Jesus was a child refugee

Jesus was a child refugee.

His family arrived at Egypt's border without proper documents. Thankfully he was not taken from Mary + Joseph by the Egyptians. (Matthew 2:13)

It's 2018 and in America, the interpretation of Scripture is front page, national news.

This week the Bible was used by our Government to justify the separation of refugee families - stripping children from their parents at the border. First, the Bible is not our legal code and shouldn't matter in a U.S. policy debate. It does matter, unfortunately, because a large segment of  our population *think* they are *just doing what the Bible says.* As someone who self-identifies as Christian (mostly) and a pastor (sort of), I feel it is my responsibility to challenge the unhealthy aspects of my tradition. This horrid and inhumane immigration policy is indefensible but, if one desires to coerce the Bible to defend their horrid actions, I have a few thoughts: 

- People often use the Bible to justify their hate + evil - this is why interpreting the Bible requires discipline and discernment. This week AG Sessions appealed to Romans 13 as justification for enforcing his "zero tolerance" policy:

 "Let every person be subject to the governing authorities; for there is no authority except from God, and those authorities that exist have been instituted by God." - Romans 13:13

Like many others, Mr. Sessions selected the words he liked, the ones he felt validated his position, and ignored the rest. In this, Mr. Sessions joins a nefarious group of slavers, nazis and white supremacists who have historically employed the same passage for similar effect.  In picking and choosing to support his agenda, Mr. Sessions missed a few important aspects of understanding the passage. Namely (1.) the author was jailed while writing and later executed by the Roman state for civil disobedience and (2.) the context of the verse quoted - a mere eight verses later we read:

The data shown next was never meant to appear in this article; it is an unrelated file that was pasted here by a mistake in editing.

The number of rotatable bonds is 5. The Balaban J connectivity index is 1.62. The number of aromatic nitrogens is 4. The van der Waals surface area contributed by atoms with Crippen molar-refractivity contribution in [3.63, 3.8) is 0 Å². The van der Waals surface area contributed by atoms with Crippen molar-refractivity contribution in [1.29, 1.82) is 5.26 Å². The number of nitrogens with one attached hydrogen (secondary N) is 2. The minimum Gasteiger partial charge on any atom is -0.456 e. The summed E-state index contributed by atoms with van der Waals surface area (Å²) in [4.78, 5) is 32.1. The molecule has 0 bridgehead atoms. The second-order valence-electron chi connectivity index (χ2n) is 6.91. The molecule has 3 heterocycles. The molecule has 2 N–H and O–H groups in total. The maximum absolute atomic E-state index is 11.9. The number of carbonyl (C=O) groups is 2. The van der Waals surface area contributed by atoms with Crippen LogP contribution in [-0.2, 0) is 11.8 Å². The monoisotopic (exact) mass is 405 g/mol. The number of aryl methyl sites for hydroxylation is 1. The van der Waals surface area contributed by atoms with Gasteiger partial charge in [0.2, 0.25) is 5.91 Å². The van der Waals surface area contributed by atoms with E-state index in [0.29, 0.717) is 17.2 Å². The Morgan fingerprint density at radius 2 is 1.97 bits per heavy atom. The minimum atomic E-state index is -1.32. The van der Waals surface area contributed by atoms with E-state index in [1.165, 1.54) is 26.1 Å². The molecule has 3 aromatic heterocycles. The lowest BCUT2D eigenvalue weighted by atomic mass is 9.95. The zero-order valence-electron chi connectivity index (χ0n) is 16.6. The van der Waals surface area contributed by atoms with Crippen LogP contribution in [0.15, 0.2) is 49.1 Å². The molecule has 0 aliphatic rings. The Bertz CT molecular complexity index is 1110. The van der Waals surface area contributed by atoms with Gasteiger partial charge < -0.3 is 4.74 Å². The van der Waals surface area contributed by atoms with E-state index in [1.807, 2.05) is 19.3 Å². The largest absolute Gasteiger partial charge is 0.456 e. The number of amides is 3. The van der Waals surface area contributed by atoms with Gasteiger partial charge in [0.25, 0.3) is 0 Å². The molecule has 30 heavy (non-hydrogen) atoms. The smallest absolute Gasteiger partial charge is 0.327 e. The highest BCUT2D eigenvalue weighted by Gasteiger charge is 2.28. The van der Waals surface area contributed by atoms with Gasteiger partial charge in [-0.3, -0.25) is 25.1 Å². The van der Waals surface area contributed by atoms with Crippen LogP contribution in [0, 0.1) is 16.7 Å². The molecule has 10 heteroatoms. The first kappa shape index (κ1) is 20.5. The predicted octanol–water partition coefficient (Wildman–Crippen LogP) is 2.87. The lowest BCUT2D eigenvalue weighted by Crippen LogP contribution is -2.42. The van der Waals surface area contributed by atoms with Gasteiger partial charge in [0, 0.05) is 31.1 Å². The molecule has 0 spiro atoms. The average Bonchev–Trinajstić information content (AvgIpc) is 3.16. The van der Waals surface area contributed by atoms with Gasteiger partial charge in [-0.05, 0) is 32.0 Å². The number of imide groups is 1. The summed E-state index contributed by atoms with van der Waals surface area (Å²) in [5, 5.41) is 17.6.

"...the one who loves another has fulfilled the law... [all the commandments] are summed up in this word, “Love your neighbor as yourself.” 10 Love does no wrong to a neighbor; therefore, love is the fulfilling of the law." - Romans 13:8-10

On the subject of discernment, Mark 3 records Jesus suggesting a possible standard: “Is it lawful to do good or to do harm... to save life or to kill?” This is relatively straightforward, and will help tremendously for people who desire to grow deeper discernment. A good companion is Luke 6 -  another helpful verse for guiding the development of scriptural discernment: “Each tree is known by its own fruit...” In this case, if the fruit of a policy and administration is separating children from their parents, we can discern this is bad - very bad. The sort of bad we call evil.
For many, this sort of discernment and self-evaluation is absent from their faith practice, both individually and corporately. Unless we develop discernment, we lack a key mechanism for spiritual growth. For example, reflection and discernment are necessary if we want to learn to see God as more than an omnipotent projection of our personal ideals. Without them, violent and tribal people will always see God as a violent and tribal too. And worse, we are formed by the shape of what we worship - so when a violent and tribal people worship a violent and tribal God, they will become even more violent and tribal over time. 

-*Important note* we often hide our God’s violence by either calling it something else (often “love” or sometimes “justice”) or by projecting the violence onto its victims (via classic scapegoating). Hiding God’s violence is the mechanism by which Christians can worship a *loving* God, while also making room for tribal and violent behavior by their tribe and their heroes.-

All this brings us back to why Biblical Interpretation is front page news in 2018 - For many American Christians, President Trump embodies the subconscious image of what they mean when they say *loving God*  (i.e., a mighty, tribal warrior who is super tough and unrestricted and who lavishes blessings on those who please him). This is not a new phenomenon -  Jesus was rejected by his religious community as weak and foolish 2000 years ago and is often set aside today by many "Christians" to make room for more powerful "gods."  

"When what [Jesus] says contradicts our illusions, we ignore him."
-Rene Girard - 'I See Satan Fall Like Lightning'

 

See Also: 

"Love the foreigner as yourself"

"My Grandpa was a Hungarian Orphan"

"Standing up to Empires"

"A Lens Darkly Shaded"

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